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It's Hugh Hefner, to the Rescue

The Playboy publisher has been active in saving films, especially ones he enjoyed in his youth.

July 25, 2002|SORINA DIACONESCU | TIMES STAFF WRITER

When he was a small boy growing up in Chicago in the '30s, Hugh Hefner loved two things above all: horror and mystery movies.

"King Kong" and Sherlock Holmes fascinated him. His favorite actor was Boris Karloff, who portrayed Dr. Frankenstein's mangled creation--a monstrous protagonist with a sad slit for a mouth--in a series of 1930s pictures. Such was young Hefner's ardor for all things of mystery and horror that he began pouring it in a penny newspaper he circulated among the neighborhood kids.

"Movies were my escape into the dreams and fantasies of what might be," the 76-year-old founder of Playboy magazine said recently. His own life has unfolded more like a luminous old Hollywood musical than a shadowy thriller, but the debonair-about-town and entrepreneur extraordinaire still has a soft spot for the B-grade favorites of his childhood.

Which explains why, for the past couple of decades, Hefner has funneled funds into the restoration of cinematic relics from Hollywood's golden era.

Thanks to his money gifts, the original nitrate negatives of six Sherlock Holmes films, and a dozen other hard-boiled detective movies and American musicals from the 1920s and the 1930s, have been plucked out of studio vaults. The films are hardly forgotten masterpieces; rather, Saturday matinee movies that might be lost otherwise. To Hefner, they are a beloved link to times past.

"In this latter part of my life, this connection has become increasingly important, because it's a time of reflection, a time of looking back, a time of giving back," he said during an interview at his Holmby Hills manse.

Leaning forward from the edge of a raspberry and khaki couch in his study, Hefner reminisced about his infatuation with films as a child. "In the movies you found love," he said. "It was a fantasy form of love, it was a romantic love, but it was ... my dream."

His face was lined, but youthful insouciance still glowed in his eyes. He wore a sangria-red silk robe with casual aplomb. Around him, several mahogany-trimmed bookcases were lined with decades' worth of yearly editions of the Motion Picture Guide, suggesting the hunger for cinematic detail of a movie aficionado.

The talk turned again to his bond with the movies he rescued, among them three Dr. Fu Manchu pictures. "When I got a library card in eighth grade, the first book that I ever took out of the library was 'The Insidious Dr. Fu Manchu,' " Hefner said. Ever since, he has been partial to the cinematic adventures of the fearsome Chinese surgeon.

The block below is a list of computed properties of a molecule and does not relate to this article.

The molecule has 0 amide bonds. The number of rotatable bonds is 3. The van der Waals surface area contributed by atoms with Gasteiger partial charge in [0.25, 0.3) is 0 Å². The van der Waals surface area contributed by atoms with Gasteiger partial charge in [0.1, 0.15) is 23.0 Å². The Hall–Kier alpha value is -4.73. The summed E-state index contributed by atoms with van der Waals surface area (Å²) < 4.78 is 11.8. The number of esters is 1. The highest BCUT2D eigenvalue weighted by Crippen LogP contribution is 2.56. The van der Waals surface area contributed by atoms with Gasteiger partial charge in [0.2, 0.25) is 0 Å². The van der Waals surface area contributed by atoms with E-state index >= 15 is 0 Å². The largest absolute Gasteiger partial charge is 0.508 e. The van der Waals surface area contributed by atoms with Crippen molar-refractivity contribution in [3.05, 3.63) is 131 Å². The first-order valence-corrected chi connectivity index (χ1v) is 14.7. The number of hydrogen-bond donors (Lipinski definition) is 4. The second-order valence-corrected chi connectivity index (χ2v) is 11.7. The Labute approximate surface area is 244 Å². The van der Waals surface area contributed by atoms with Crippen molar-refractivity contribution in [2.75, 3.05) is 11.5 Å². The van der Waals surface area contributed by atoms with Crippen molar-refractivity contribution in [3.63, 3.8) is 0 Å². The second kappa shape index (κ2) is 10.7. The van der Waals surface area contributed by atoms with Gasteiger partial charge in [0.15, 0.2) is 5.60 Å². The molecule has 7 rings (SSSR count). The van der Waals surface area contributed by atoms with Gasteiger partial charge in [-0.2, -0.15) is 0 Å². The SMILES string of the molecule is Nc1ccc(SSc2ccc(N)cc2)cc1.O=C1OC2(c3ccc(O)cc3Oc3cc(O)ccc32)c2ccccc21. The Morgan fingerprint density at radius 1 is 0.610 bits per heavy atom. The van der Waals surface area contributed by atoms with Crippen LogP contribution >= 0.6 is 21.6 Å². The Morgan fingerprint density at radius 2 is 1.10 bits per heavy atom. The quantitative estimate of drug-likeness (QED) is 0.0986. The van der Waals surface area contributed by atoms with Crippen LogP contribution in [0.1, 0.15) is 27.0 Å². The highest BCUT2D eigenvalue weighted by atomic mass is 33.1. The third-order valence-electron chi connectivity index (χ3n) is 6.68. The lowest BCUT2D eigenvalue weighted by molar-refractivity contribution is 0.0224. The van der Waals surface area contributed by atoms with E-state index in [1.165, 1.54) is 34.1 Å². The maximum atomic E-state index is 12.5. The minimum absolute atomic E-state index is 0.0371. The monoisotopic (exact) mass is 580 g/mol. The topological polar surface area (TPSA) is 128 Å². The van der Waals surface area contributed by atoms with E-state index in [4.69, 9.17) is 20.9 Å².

The campy Asian character first carried out his vengeful mission against the Western aggressors who killed his family during the Boxer Rebellion, in a series of turn-of-the-century pulp novels by British writer Sax Rohmer. He later migrated to the screen, where Manchu was played by Warner Oland in three talking films released by Paramount Pictures between 1929 and 1931: "Daughter of the Dragon" "The Mysterious Dr. Fu Manchu," and "The Return of Dr. Fu Manchu."

Until he reached his teens, Hefner was not allowed to watch horror movies, so perhaps it's not a surprise he was fascinated by those. "And the horror movies in the 1930s, of course, were not slasher films," he said. "They were these classic things--'King Kong,' which is still one of my all-time favorite films, and 'Frankenstein,' and 'Dracula.' "

Since 1987, when Hefner first began collaborating on film restoration projects with the UCLA Archive, he has helped rescue 19 and has contributed just shy of $900,000, said Tim Kittleson, the archive's director.

Hefner has often remarked that movies are the medium that best captures the quintessential vitality of the American spirit. "The dreams," he said raising his voice with theatrical intensity, "what we think of as the American Dream, are really definitions that have particularly come out of those wonderful films from the '30s and '40s. Films by Capra and by John Ford [have] defined the stereotypical American character, the best of who we aspire to be, our sense of personal freedom. And it is the part of America that the rest of the world loves."

In the past Hefner has also financed "a couple of very good documentaries," as he put it, about the original "It" screen siren, Clara Bow, and Frances Marion, one of the earliest female screenwriters.

"To me it's not a business, so the preservation of films is primarily a raising of consciousness among the general public of the need to save movies," Hefner said. But there are brand-new projects waiting in the wings too.

As of late, the man who produced Roman Polanski's "Macbeth" in the '70s and was the first to unleash upon American audiences the zany, Dadaist antics of Britain's legendary comedy troupe Monty Python has fresh plans for cinematic action.

Not long ago he founded Alta Loma Productions, a company dedicated to non-Playboy film and television projects. Stan Lee approached him with an idea for a cartoon feature starring him and the Playboy bunnies as superheroines. "Kind of campy, you know: bunnies by day, crime fighters by night," Hefner said with a big grin.

A film biography of his life is also in the works, with producing duo Ron Howard and Brian Grazer attached to the project. The story is pure cinematic gold: The suave tycoon who cuts a good figure with women excels at business to the chagrin and admiration of fellow men. The trailblazer who mellows out into a gentleman of considerable stature and--ahem--a certain age, and turns to philanthropy. Except--who could ever rise up to the task of portraying Hef on screen?

"In the olden days it would have been Jimmy Stewart," suggested the man himself. "Today? I'm not sure."

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